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**Department of Mathematics Education**

**Friday the 13 ^{th}**

1. Show that for any year there must be **at least one**
month and **at most three **months for which the 13th of the month falls on
Friday.

2. Observe that in **1998** both February and March
have a Friday the 13th.

a. Prove
that Friday the 13th can occur in two consecutive months only in February and
March in a year that is not a leap year. On what day of the week must January 1
occur for February and March to have Friday the 13ths?

b. What is
the next year in which this will occur again?

In any year there must be at least one Friday the 13^{th},
and there can be no more than three. One
way to show this is by using a spreadsheet showing all the possible outcomes
according to the beginning day of the year by using mod 7. To see an example in Excel, click HERE.

As you can see, the first spreadsheet is for any year
that would start on a Monday. It
contains everyday of the year, and this is a lot of information to look through
when you are just interested in 12 Fridays.
A simpler version of the same information is available by just looking
at the 13^{th} day of each month.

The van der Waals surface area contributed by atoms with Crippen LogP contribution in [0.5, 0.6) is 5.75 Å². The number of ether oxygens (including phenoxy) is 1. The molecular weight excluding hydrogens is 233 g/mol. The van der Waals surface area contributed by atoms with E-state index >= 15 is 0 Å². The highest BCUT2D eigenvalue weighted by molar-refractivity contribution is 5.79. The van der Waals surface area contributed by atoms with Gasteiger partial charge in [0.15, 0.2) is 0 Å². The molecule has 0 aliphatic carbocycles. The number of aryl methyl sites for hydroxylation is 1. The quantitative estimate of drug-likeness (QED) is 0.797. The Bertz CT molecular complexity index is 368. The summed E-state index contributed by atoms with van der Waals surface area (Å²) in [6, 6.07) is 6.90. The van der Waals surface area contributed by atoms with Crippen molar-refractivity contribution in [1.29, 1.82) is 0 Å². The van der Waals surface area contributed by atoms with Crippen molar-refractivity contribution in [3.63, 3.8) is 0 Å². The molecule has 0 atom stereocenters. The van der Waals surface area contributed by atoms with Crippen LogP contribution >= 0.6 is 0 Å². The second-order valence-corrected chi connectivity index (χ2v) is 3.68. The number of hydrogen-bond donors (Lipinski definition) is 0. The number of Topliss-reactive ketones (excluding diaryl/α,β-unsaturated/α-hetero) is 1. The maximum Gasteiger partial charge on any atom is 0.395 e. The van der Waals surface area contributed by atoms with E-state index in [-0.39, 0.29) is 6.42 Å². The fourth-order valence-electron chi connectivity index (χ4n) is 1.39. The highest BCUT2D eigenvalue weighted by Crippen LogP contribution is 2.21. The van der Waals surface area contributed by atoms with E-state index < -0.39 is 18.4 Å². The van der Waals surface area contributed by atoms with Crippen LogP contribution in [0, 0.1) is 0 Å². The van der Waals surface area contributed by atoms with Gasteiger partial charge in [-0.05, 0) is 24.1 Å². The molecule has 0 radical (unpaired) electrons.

To see an example in Excel, click HERE.

Instead of a running total for the day of the year, I
have entered the exact number for the 13^{th} day of each month. This makes the spreadsheet more manageable
and easier to look at.

Next, we need to look at all of the possible years
according to the beginning day of the year.
To see an example in Excel, click HERE.

However, we have not seen all the possible year
outcomes. We have yet to look at the
leap year possibilities. To see an
example in Excel, click HERE.

As you can tell, there is at least one Friday the 13^{th}
a year, two Friday the 13^{ths} in 6 of the years, and three Friday the
13^{ths} in 2 of the years.

In 1998, both February and March had Friday the 13^{th}. If you go back to the previous spreadsheets,
you see that this only occurs when it is not a leap year and the year begins on
a Thursday. To see if or when this will
occur again, we can set up a spreadsheet that starts with 1998. To see an example in Excel, click HERE.

If you notice, there is a pattern within this
chart. The first year starts on a
Thursday, which was why it contained successive Friday the 13^{ths}. The following year starts on a Friday and the
pattern follows. Each successive year
starts with the next day of the week.
The pattern changes for a leap year

To use the spreadsheet yourself, click HERE.